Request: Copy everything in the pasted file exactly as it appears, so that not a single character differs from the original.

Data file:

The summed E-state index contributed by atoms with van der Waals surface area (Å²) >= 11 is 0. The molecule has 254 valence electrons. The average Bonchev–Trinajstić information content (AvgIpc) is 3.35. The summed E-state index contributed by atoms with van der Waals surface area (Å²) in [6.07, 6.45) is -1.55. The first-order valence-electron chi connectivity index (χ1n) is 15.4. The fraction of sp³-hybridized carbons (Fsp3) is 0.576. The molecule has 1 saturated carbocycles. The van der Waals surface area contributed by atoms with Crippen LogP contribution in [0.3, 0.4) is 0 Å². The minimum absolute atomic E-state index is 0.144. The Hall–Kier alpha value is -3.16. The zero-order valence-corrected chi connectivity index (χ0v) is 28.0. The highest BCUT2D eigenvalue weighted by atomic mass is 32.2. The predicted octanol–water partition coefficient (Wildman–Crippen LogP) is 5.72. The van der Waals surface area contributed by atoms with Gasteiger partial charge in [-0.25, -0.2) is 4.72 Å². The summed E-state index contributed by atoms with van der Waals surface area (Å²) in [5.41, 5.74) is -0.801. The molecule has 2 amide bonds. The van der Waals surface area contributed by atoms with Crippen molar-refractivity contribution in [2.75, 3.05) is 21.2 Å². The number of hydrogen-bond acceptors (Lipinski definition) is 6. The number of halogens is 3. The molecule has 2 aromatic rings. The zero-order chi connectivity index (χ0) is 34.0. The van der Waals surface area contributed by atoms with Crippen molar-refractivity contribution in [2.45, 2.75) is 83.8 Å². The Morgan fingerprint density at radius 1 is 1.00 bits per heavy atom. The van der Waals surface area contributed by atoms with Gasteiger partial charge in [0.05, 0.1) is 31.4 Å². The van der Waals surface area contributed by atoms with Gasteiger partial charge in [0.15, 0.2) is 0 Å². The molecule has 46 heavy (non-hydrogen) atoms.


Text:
The summed E-state index contributed by atoms with van der Waals surface area (Å²) >= 11 is 0. The molecule has 254 valence electrons. The average Bonchev–Trinajstić information content (AvgIpc) is 3.35. The summed E-state index contributed by atoms with van der Waals surface area (Å²) in [6.07, 6.45) is -1.55. The first-order valence-electron chi connectivity index (χ1n) is 15.4. The fraction of sp³-hybridized carbons (Fsp3) is 0.576. The molecule has 1 saturated carbocycles. The van der Waals surface area contributed by atoms with Crippen LogP contribution in [0.3, 0.4) is 0 Å². The minimum absolute atomic E-state index is 0.144. The Hall–Kier alpha value is -3.16. The zero-order valence-corrected chi connectivity index (χ0v) is 28.0. The highest BCUT2D eigenvalue weighted by atomic mass is 32.2. The predicted octanol–water partition coefficient (Wildman–Crippen LogP) is 5.72. The van der Waals surface area contributed by atoms with Gasteiger partial charge in [-0.25, -0.2) is 4.72 Å². The summed E-state index contributed by atoms with van der Waals surface area (Å²) in [5.41, 5.74) is -0.801. The molecule has 2 amide bonds. The van der Waals surface area contributed by atoms with Crippen molar-refractivity contribution in [2.75, 3.05) is 21.2 Å². The number of hydrogen-bond acceptors (Lipinski definition) is 6. The number of halogens is 3. The molecule has 2 aromatic rings. The zero-order chi connectivity index (χ0) is 34.0. The van der Waals surface area contributed by atoms with Crippen molar-refractivity contribution in [2.45, 2.75) is 83.8 Å². The Morgan fingerprint density at radius 1 is 1.00 bits per heavy atom. The van der Waals surface area contributed by atoms with Gasteiger partial charge in [0.05, 0.1) is 31.4 Å². The van der Waals surface area contributed by atoms with Gasteiger partial charge in [0.15, 0.2) is 0 Å². The molecule has 46 heavy (non-hydrogen) atoms.